Navigating to the mission we can see a password input form. There isn’t much more information than that other than the title and a thank you message to the creator. If we submit test data to the password input form then we will get an incorrect error message. In order to see what’s going on, we need to view the page source of the application.
As you can see from the image below, the script appears to be garbled data. It’s all X’s followed by two-digit numbers. We could attempt to decode it online but there is a far easier solution. All we need to do is to right-click the Check Password button and inspect the functionality behind that.
I’m sure the developers didn’t intend for this mission to be this easy. I fully believe that they wanted us to deobfuscate the code. So for that reason, the screenshot below shows me deobfuscating the code using the GCHQ tool CyberChef. As you can see from the screenshot, the output shows the button value with the password.
moo = "pwns";
rawr = "moo";
So that’s all we need to do to solve the mission. Submit ‘moo pwns‘ as the password and you should complete the mission. Congratulations.
In order to decode the string, we can use our favorite Government developed decoding tool, CyberChef. Surprisingly, CyberChef works really well considering it came from the public sector (please don’t arrest me). As can be seen from the image below, the interface is simple. You choose a recipe, then paste in your encoded text, and then it works its magic and decodes it for you. It even has a magic recipe that will automatically detect what you’re inputting. It really is a great application.
As shown above, the decoded text turns out to be ‘ilovemoo‘. If you submit that to the password form then you should complete the mission.
The mission is called Var which we can deduce means we’re going to be working with variables again. As can be seen from the image below, the message reads “Faith is trying to trick you… she knows that you’re tired after all the math works”. To sum up, Faith is going to going to attempt some shinanigans to prevent us from completing this mission. We can test the form with random data to see what happens but as expected, we just get an alert informing us that it is incorrect.
If we inspect the page we can see the script that is powering the functionality. This is where the first deception comes in. If you view the page source instead of inspecting the element, you may not notice that the first variable is being set. The image below shows that the first variable is being set on the far right. It’s probably a bit to small to see though.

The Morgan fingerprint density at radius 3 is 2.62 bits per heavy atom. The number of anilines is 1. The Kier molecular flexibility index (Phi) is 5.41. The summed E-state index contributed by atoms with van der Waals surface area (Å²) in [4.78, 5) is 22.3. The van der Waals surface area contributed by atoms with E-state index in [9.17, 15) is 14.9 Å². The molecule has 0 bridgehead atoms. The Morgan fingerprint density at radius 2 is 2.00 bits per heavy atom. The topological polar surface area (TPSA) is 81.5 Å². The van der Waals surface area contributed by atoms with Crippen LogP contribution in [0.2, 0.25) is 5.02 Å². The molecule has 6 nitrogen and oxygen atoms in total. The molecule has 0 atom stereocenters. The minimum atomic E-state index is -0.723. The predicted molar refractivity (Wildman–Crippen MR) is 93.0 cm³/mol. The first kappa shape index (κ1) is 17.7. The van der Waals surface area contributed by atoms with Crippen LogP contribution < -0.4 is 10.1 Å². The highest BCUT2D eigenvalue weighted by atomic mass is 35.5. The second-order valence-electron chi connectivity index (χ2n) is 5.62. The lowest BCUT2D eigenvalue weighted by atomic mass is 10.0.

The value of ‘RawrRawr‘ is still moo, let’s see what the script does next. The script has an if statement that compares ‘x‘ to an empty value between two speech marks plus the value of ‘RawrRawr‘. So in essence, the script is checking the value of ‘x‘ against nothing plus ‘moo‘ as ‘moo‘ was set earlier. Therefore, the password to complete the mission should be moo. Input that in to the box and click submit to score.
Looking at the code below we can see that we need to submit a password that is the same length as the value of the variable ‘moo‘. We know this because of the if statement that requires ‘x.length == moo‘ for us to get the alert that we have won the mission. In order to get the value of ‘moo‘, we need to perform some calculations to work out the value.
Ok, let’s break down the maths.
The value of ‘foo‘ is 47 Because of the BODMAS calculation 6 * 7 + 5.
The value of ‘bar‘ is 7 Because it’s the Modulus remainder of 47 divided by 8
Therefore, the value of ‘moo‘ is 14 because the value of ‘bar‘ is 7 and the value of ‘moo‘ is ‘bar‘ * 2.
We can discard the value of ‘rar‘ because ‘rar‘ is not used anywhere during the calculation. Therefore, we are left with the value 14. We know that the password submission form requires our input to be the same length as ‘moo‘. In essence, we should be able to submit any 14 characters to complete the mission.
After submitting 14 characters to the password submission form, you should complete the challenge. That’s all there is to it. However, if you don’t know about BODMAS, which I didn’t, and if you didn’t know that a percentage sign in programming means Modulo or remainder then it could be difficult.
Now that it’s disabled, we can head back to the mission and click the ‘here’ hyperlink to take the mission. This time you shouldn’t see an error. You should see another link that says “Click here to win”. Click that link and you should then see the image below congratulating you on completing the challenge.
There isn’t much to say about this one honestly. It’s a good mission to teach the user how to disable and enable client-side scripting in your browser. Client-side scripting is responsible for a number of attacks like Cross-Site Scripting (XSS) and when combined with other vulnerabilities can cause a lot of problems. Anyway, I’ve passed this post out as much as possible but there isn’t much more I can say so… thanks for reading.
Bribing With Cookies
In order to pass this mission, all we need to do is submit the value cookies into the password submission form. Yes, it really is that simple and could be completed without even understanding the code. So, input the word cookies in to the password submission form and click submit.
As promised, upon doing so you will receive a pop-up box claiming that you win.